Three and a half years ago, 21-year-old Maddie Cowey from Croydon was diagnosed with a rare cancer and this month she graduated from Warwick University with a 2:1 in Classics.
Maddie was 18 and only three months into her classics undergraduate degree when she was diagnosed with Alveolar Soft Part Sarcoma (ASPS) in the shoulder, and later the lungs. She now blogs, does regular charity runs, and is determined to raise awareness about cancer.
When she was on a year abroad in 2017, Maddie started her own blog, after following numerous cancer blogs and Instagram accounts and recently participated in a project called ‘behind the scars’, created by photographer Sophie Mayanne, celebrating scars by telling the stories behind them.
She said: “It took a while to set up my blog, because I was really nervous that people would think I was looking for sympathy, and I didn’t really want that – I didn’t want to annoy people or depress them.
“Once I was in Rome, I had a lot of free time, and I gained a bit of confidence moving abroad, so it was now or never, I might as well go for it.”
Maddie was diagnosed in January 2016. She described waiting in the hospital with her dad for the results of a biopsy, and she never dreamed it would be anything serious.
The cyst on her shoulder had been there for a while, and her doctor had assured her there was little chance of it being anything bad.
She remembers the day of her diagnosis: “We went in and the doctor said it pretty quickly; it was a bit like ‘yep, it turns out you do have sarcoma’.
“Then we got led away by the nurse, she took us into a private room, gave us a ‘cancer pack’, and asked me some questions about family life, if I had any brothers or sisters, and then I started crying, my dad started crying and we gave each other a hug.”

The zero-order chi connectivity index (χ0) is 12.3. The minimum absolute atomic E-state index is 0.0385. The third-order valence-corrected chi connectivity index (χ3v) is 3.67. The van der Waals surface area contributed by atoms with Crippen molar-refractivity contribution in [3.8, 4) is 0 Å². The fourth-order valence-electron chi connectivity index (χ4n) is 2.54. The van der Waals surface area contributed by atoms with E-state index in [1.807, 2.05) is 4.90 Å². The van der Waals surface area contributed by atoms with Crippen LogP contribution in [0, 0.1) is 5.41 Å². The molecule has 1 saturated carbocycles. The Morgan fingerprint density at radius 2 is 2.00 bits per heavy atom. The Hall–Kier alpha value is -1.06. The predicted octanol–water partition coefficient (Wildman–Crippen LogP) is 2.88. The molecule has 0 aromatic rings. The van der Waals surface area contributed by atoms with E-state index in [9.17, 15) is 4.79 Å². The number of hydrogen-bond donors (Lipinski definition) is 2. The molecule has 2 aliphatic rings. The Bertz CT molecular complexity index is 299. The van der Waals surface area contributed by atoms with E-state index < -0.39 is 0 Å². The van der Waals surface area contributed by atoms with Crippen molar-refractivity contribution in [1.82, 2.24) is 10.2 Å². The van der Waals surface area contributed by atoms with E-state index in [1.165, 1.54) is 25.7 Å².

After various checks at the hospital, Maddie went to meet her friends for burgers.
She laughed: “I guess I was so not expecting bad news, so I said ‘yeah we could go for burgers!’”
Maddie underwent surgery three days after the diagnosis. She’d never had surgery before, so the experience was quite scary.
She recalls: “I woke up with a ‘blood drain’ – that was probably one of the most traumatic parts, asking ‘what’s this bottle with my blood?’ oh, it’s just a blood drain. Um, thank you! My first experience of surgery was not amazing.”
Assured that once they cut the tumour out of her shoulder it would be gone, Maddie has had several surgeries to remove the cancer, including having some of her shoulder blade removed after it spread to the bone, leaving scars on her shoulder.
“It was two weeks later when I first saw the scars, and that was the hardest bit, because I thought it looked like something from a horror movie,” she said.
“It was all bloody and swollen, and it looked like a Cornish pasty in the way it’d been sewn up. I spent the day moping, thinking no one was ever going to love me, that I was ugly, and I was never going to be able to wear short sleeves again, but I did get through that bit reasonably quickly.
“Now I think they’re cool. I really like them.”
She said: “The first year of university was a struggle, coming to terms with my diagnosis and I didn’t want anyone to talk to me about it, so I was dealing with it on my own.
“I was sort of in denial, but also feeling sorry for myself. It was the uncertainty, because I was waiting on a chest scan; they said they’d seen something on my chest, but they couldn’t be sure what it was. I kept thinking ‘I might be dying and I don’t even know’. Now in hindsight, I never was dying, but at the time it was scary.”
Towards the end of first year, Maddie began confiding in one friend, and sought university counselling.
She said: “The more I spoke about it, the more I realised that I needed to, and now I literally speak about it with anyone, with all of my friends – I’ll speak about it at parties or when I meet up with them; it’s so easy now.”
Maddie wants people to be more aware of cancer.
“I think a lot of people see cancer as just an old people’s disease. People don’t realise that children get it, young adults get it, and people need to be more aware.
“A lot of the reason people die is because of late diagnosis, because they weren’t getting their bodies checked.
“I don’t think we need to be scaremongering, I think we should be encouraging people to check and be aware of what’s normal for their bodies, and it’s not just your breasts or your balls.”
There’s much research into sarcomas which tend to be drug resistant, with chemotherapy having little to no effect.
“There should be more funding into rarer cancers, because we’re all left in the lurch,” Maddie said.
“There are no drugs for sarcoma, for my one specifically as well.”
Sarcoma makes up about 1% of cancer diagnoses, and ASPS makes up about 0.2%-1% of sarcoma diagnoses, and it’s an enigma to doctors.
After leaving university, Maddie’s goal is to work for a cancer charity, and she plans to use the coming year to gain experience to be able to work full-time.
She said: “I can’t see myself doing anything else.”